Recovering addicts helping Fresno's addicted at CAP

FRESNO, Calif. (KFSN) -- Comprehensive Addiction Programs - or CAP - provides a place for people struggling with addiction to recover. Nearly all of the staff members have walked in their shoes.

"I'd just like to see everyone get sober, there's no future in drugs," said Dane Dowdell. He's been working at CAP in the maintenance department for 12 years, but before that, he was a client.

"I did every type of drug there was," Dowdell said. "Coming to CAP was the best decision I ever made, ever."

The recovery home is located in southwest Fresno, to the west of Chandler Airport. There are 50 rooms in the residential area, 30 more in sober living and 27 beds in the detox unit, one of the only ones available to Valley residents who need it.

"This is the only detox unit within about, I've been told, about a 100-mile radius," said Joe Hebert, the programs executive director.

He took over the program about a year and a half ago. The home is run out of a motel that was built in the 40s, meaning there are always improvements to be made.

"You get the passion. I was looking or a purpose and be careful what you wish for, I found it," he said with a laugh.

The program itself was launched in 1972 and brings in between 200 and 500 people each year. Hebert guesses about 15-20% of them complete the program, and while that number may seem low, the success can be seen working around the campus.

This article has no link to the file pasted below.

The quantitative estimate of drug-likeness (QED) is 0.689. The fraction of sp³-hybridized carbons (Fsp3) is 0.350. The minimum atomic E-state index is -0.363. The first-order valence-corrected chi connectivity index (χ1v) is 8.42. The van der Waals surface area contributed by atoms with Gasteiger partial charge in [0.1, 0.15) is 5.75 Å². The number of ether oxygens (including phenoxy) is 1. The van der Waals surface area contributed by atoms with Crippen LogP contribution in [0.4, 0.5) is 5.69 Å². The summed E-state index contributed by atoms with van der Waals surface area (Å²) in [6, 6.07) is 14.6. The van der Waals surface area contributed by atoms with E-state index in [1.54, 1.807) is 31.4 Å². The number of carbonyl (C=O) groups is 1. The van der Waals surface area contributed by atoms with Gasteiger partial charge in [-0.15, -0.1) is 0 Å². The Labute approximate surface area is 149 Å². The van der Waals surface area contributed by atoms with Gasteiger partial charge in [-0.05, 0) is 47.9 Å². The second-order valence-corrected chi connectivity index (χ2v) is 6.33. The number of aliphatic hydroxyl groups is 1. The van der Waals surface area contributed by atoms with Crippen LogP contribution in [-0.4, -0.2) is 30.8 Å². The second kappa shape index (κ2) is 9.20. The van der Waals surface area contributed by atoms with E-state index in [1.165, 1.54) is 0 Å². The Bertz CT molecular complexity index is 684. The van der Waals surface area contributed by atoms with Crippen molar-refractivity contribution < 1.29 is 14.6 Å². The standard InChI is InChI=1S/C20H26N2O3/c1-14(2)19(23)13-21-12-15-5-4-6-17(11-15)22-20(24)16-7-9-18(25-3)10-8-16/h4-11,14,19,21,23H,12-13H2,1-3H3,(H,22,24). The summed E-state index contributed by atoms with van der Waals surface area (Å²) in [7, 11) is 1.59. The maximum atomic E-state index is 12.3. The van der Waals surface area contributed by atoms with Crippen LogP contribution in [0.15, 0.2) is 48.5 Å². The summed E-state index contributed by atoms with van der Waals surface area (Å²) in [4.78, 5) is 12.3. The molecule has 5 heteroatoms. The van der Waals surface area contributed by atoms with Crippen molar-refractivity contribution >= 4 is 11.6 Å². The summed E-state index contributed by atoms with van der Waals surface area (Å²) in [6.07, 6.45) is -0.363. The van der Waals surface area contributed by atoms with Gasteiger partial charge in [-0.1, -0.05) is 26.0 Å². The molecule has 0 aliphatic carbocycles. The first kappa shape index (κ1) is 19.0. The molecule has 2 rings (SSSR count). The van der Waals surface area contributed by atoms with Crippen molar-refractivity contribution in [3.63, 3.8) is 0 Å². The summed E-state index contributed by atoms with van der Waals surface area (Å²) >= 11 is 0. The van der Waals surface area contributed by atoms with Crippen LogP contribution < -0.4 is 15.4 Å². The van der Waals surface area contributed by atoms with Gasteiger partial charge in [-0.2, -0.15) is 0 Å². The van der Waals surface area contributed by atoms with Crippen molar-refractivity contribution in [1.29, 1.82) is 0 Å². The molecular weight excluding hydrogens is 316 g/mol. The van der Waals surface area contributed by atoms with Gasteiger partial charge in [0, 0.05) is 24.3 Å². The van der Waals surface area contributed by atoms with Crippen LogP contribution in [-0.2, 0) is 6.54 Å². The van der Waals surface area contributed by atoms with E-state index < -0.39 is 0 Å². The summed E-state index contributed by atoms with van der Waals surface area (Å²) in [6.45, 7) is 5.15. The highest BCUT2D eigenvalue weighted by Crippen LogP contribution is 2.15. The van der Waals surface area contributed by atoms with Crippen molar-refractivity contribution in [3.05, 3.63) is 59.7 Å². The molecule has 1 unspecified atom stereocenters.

"The people who do this have a dedication, they have a heart for it, and I've never seen that before in my life," he said.

More than 90% of staff have gone through addiction recovery themselves, many through the CAP program.

"It's important for them in some aspect to know what I'm coming from or going through," said Eric Montez, the operations manager at CAP. As a former addict, he says people come in blaming others, but he hopes the program forces them to start looking inward.

"Bottom line is they need to get to the end of the list and start taking responsibility for themselves."

Meanwhile, Dowdell keeps busy with all the work that comes with keeping up a decades-old campus. After checking in as a client in 2007, he's been sober ever since.

He credits CAP with saving his relationship with his daughter and, ultimately, with saving his life.

The program is funded by contracts made with counties around the valley, but private aid is needed too. They said they could use everything from donations to someone who can help paint.

If you'd like to help, call CAP at 559-264-5096 and ask for Joe Hebert. For more on the program, click here.
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